Space Tourism: Will It Be Worth the Money?

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Mark Greenberg / Virgin Galactic / Reuters

The Virgin Galactic SpaceShip2 glides toward earth on its first test flight after release from the mothership, WhiteKnight2 over the Mojave desert in California.

Even before Neil Armstrong set foot on the moon's surface in 1969, people were planning their holidays to space. A year earlier, when Apollo 8 showed the world the first image of Earth from orbit, airline Pan Am started taking advanced bookings for its first flight to the moon. But 40 years on, just a handful of private citizens have flown into space, and that's only after going through rigorous medical examinations, enduring months of training and shelling out between $20 million and $45 million for the privilege.

This could be about to change. On Oct. 22, Richard Branson's commercial space-flight company Virgin Galactic flew the world's first commercial space craft over the world's first commercial space port. The VSS Enterprise, which had already made its first solo flight two weeks earlier, took the short ceremonial trip to celebrate the completion of the runway at the space port in New Mexico. "This is history," Branson declared to a crowd of reporters. "We're making it right here."

"Space tourism has definitely arrived," says Stephen Attenborough, CEO of Virgin Galactic, which was founded in 2004. "The market is established. The vehicles are flying. It's not a paper project." He is confident that Galactic will be taking passengers by next year, but is unwilling to set an exact date. Tickets will cost $200,000, but, he says, prices are likely to fall swiftly as the industry grows. And Virgin is already facing competition from Space Adventures, which in 2001 was the first space-travel company to send a private citizen into space and in May this year announced that it will run similar flights to Virgin's for more like $100,000. Experts says that in 10 years, the cost of a trip into space could drop to around $50,000.

But what will those astronomical sums get you? The Virgin Galactic experience will start with a couple of days light preparation: medical tests, safety training and some time for the space travelers and pilots to get to know each other. The aircraft will set off attached to a mother ship, which will climb to 50,000 feet before detaching. Then the Enterprise's rocket motors will ignite, accelerating the ship to three times the speed of sound, taking it up over the Earth's atmosphere. At that point, the engines will shut off, leaving passengers weightless, able to somersault freely, and, most importantly, see Earth from space. "That's the point when the switch flicks," says Attenborough. "You get an understanding of the fragility of life and the beauty of the planet." After four or five minutes gravity will begin to drag the Enterprise back down to earth. The whole trip is over in less than an hour.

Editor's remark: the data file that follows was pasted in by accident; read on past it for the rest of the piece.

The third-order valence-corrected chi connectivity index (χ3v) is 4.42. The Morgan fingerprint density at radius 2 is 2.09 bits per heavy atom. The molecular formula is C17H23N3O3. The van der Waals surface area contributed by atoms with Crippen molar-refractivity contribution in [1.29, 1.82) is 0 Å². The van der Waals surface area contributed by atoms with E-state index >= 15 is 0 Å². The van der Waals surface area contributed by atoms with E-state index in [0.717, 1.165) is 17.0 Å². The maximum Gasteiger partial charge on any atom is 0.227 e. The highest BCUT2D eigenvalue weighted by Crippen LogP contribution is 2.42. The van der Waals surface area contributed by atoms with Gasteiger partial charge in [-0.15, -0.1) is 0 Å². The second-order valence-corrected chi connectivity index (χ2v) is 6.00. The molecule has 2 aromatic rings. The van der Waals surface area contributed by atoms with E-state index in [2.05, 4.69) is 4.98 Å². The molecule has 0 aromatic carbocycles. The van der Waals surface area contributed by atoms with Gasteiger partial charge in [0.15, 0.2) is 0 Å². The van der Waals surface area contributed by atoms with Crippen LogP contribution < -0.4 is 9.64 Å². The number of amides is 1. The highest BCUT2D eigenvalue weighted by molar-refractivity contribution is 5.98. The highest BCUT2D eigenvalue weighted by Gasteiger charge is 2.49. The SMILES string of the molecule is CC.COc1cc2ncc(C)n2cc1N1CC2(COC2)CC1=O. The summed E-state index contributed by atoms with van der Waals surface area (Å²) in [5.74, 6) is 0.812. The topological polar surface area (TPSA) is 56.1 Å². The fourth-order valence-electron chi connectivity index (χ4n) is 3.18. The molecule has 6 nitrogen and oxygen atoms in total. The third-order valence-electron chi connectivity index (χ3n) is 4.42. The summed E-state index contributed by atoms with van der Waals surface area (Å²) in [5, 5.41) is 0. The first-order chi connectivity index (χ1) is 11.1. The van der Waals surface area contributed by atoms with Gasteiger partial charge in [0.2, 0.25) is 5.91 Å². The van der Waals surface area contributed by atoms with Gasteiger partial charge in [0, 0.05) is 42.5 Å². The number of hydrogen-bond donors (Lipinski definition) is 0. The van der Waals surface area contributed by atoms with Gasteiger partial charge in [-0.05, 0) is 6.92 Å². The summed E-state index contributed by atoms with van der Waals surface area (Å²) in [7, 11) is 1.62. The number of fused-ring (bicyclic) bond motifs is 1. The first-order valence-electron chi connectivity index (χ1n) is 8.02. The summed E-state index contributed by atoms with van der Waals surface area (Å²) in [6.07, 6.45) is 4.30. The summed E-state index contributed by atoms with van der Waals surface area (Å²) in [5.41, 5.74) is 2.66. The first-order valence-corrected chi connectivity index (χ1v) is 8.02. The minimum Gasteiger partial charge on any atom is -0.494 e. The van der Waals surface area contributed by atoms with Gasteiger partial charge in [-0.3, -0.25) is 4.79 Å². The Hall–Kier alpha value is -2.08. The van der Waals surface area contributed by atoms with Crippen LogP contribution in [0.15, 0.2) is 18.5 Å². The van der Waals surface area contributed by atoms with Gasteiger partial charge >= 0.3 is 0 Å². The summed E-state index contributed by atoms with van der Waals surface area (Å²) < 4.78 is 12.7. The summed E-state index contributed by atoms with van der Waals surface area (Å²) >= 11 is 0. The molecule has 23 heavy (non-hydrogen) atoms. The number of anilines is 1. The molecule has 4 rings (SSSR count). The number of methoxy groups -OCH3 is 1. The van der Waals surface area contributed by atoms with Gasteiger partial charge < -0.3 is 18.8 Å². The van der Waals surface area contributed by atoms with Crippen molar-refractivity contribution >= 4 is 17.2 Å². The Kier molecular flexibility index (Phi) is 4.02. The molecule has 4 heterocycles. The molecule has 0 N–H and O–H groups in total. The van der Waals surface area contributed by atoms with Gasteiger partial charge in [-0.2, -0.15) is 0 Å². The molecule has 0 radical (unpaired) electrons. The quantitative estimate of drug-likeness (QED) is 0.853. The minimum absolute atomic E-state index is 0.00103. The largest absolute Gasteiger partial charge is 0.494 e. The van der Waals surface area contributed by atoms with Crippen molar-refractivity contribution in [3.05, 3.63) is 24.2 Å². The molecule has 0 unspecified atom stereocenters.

While Virgin Galactic is offering quick sub-orbital jaunts to just over the Earth's atmosphere, Space Adventures is planning to take its customers even further, for longer. The company has already sent seven private citizens on orbital flights — which travel hundreds of thousands of miles, as opposed to sub-orbital's 100 miles, and last around 10 days. CEO Eric Anderson says that while Space Adventures does plan to offer shorter flights, its focus is on developing orbital trips — with their price tag of $30 million each. Orbital is "absolutely a real space-travel experience," says Anderson. "It's the difference between tickets to the World Cup where you're sitting in the front row and a five-second view of it on TV. It's just not the same thing."

Sounds like good fun — but is it big business? It's estimated that sending stuff into space costs NASA $20,000 per pound. Not cheap, but Virgin isn't worried. "It's certainly profitable or we wouldn't be doing it," says Virgin Galactic's Attenborough. The company has so far had 80,000 people register their interest and taken $50 million worth of deposits, even before it has flown its first passengers. And last year Galactic received its first outside investor, Abu Dhabi-based global-investment company Aabar, which put $280 million into the business for a 32% share, a real vote of confidence in the fledgling industry.

So with major companies aiming high and big investors onboard, it seems space tourism is finally here — even if it's not what we were hoping it would be. "We're not going to be visiting space hotels on the moon for $10,000 in the next ten years," says Space Adventures CEO Anderson. "But we might be within the next 50 years." No doubt the room service will be out of this world.